WASHINGTON – A set of draft guidelines is being provided by the US Department of Agriculture’s Food Safety and Inspection Service to help small and very small meat and poultry manufacturers reduce harmful bacteria in ready-to-eat foods. The guide features standard regulatory procedures and will help establishments understand how best to operate to ensure a safer quality product, according to FSIS.

FSIS will accept comments for 60 days and will then update the document in response to suggestions.

“The prevention of foodborne illness is our top priority,” said Al Almanza, FSIS administrator. “These guidelines spell out FSIS’ recommended best practices when it comes to producing food items that consumers usually do not cook before eating. Our goal is to help industry apply some of the recent lessons we have learned so they can prevent future problems, resulting in safer ready-to-eat food for consumers.”

FSIS said it has improved guidelines for ready-to-eat meat and poultry products with special emphasis on the causes of several illness-related recalls in 2010. In some instances, pathogens were introduced to the products after they had undergone processing. The compliance guide illustrates measures to help prevent contamination in these types of situations, such as the application of a spice or sauce to products after cooking or curing.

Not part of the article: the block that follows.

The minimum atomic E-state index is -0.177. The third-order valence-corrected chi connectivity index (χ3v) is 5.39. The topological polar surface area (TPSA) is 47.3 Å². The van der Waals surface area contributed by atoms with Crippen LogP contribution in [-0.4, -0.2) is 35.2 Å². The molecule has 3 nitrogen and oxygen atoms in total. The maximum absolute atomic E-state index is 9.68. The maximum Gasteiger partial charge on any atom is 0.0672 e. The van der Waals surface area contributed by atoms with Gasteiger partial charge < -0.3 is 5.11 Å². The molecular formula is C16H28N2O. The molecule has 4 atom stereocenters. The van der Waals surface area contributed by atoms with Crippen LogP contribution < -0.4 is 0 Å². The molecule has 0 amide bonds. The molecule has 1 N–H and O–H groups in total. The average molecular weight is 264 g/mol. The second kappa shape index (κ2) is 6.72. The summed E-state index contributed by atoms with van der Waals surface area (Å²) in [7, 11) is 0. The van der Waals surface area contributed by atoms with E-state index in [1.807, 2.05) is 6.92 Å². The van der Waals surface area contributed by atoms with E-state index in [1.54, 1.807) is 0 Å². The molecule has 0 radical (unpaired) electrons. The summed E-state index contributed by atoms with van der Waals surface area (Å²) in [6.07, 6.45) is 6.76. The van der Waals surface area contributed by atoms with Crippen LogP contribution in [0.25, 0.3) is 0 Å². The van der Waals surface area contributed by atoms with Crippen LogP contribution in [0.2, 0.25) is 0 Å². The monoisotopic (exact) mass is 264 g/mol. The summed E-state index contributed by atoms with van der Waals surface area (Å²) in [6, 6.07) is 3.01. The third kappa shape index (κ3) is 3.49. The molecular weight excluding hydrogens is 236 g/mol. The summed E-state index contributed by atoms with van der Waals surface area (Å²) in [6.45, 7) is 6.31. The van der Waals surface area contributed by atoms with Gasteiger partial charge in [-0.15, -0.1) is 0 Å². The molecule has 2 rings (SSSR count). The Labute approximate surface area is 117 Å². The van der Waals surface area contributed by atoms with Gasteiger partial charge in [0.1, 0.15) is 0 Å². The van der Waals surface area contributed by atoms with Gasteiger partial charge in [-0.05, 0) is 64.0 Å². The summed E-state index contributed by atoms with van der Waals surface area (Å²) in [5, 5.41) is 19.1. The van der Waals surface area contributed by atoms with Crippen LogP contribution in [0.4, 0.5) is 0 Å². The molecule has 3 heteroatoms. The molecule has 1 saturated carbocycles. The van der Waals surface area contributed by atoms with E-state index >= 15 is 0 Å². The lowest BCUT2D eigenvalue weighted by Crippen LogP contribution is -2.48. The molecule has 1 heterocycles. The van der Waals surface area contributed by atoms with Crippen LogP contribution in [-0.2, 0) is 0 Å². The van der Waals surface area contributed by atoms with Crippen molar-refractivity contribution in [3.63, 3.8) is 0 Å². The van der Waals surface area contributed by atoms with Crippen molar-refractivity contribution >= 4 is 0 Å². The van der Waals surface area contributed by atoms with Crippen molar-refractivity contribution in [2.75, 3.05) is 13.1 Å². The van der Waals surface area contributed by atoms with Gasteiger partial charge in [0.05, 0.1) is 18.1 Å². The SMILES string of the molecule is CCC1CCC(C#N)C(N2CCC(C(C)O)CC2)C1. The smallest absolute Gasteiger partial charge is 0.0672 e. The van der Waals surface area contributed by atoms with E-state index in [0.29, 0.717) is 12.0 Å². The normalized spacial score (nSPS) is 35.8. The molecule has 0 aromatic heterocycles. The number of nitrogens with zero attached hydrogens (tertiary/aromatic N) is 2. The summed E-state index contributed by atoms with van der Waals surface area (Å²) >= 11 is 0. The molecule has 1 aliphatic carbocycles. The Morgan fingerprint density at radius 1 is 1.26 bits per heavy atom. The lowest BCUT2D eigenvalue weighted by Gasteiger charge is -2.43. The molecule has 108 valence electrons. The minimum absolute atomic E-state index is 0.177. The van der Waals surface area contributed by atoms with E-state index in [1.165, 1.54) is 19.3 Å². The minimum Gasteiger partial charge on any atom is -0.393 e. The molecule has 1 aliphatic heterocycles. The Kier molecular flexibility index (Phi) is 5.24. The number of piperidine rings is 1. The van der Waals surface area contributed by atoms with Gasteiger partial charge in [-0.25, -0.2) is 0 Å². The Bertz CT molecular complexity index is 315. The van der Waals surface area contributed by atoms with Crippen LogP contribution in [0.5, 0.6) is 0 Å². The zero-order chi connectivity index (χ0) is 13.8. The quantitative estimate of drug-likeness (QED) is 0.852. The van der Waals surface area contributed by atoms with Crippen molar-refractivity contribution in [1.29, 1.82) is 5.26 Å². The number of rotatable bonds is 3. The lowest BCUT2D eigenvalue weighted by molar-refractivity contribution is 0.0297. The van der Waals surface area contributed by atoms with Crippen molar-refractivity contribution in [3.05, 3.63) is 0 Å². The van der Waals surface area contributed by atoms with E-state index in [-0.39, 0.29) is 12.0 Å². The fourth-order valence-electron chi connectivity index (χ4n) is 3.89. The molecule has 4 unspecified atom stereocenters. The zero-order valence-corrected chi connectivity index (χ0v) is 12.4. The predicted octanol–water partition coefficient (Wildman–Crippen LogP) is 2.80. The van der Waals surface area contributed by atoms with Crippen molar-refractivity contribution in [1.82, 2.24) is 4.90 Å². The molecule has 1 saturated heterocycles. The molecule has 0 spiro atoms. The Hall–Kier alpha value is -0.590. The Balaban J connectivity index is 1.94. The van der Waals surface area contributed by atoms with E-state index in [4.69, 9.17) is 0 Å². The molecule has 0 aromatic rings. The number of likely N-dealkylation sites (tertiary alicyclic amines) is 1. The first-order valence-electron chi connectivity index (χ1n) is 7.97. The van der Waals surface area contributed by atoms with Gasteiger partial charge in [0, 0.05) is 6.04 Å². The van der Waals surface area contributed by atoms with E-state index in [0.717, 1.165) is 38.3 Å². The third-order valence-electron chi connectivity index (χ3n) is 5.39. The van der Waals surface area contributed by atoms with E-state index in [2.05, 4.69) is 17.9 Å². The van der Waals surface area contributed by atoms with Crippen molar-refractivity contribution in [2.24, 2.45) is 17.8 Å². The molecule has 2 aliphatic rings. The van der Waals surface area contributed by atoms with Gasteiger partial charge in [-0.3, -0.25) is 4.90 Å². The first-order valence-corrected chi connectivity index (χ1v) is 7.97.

New requirements for the meat and poultry industry are not required by the draft guide and it is designed to assist small and very small manufacturers in meeting current FSIS regulations. FSIS will post the draft compliance guide on itsSignificant Guidance Documents website.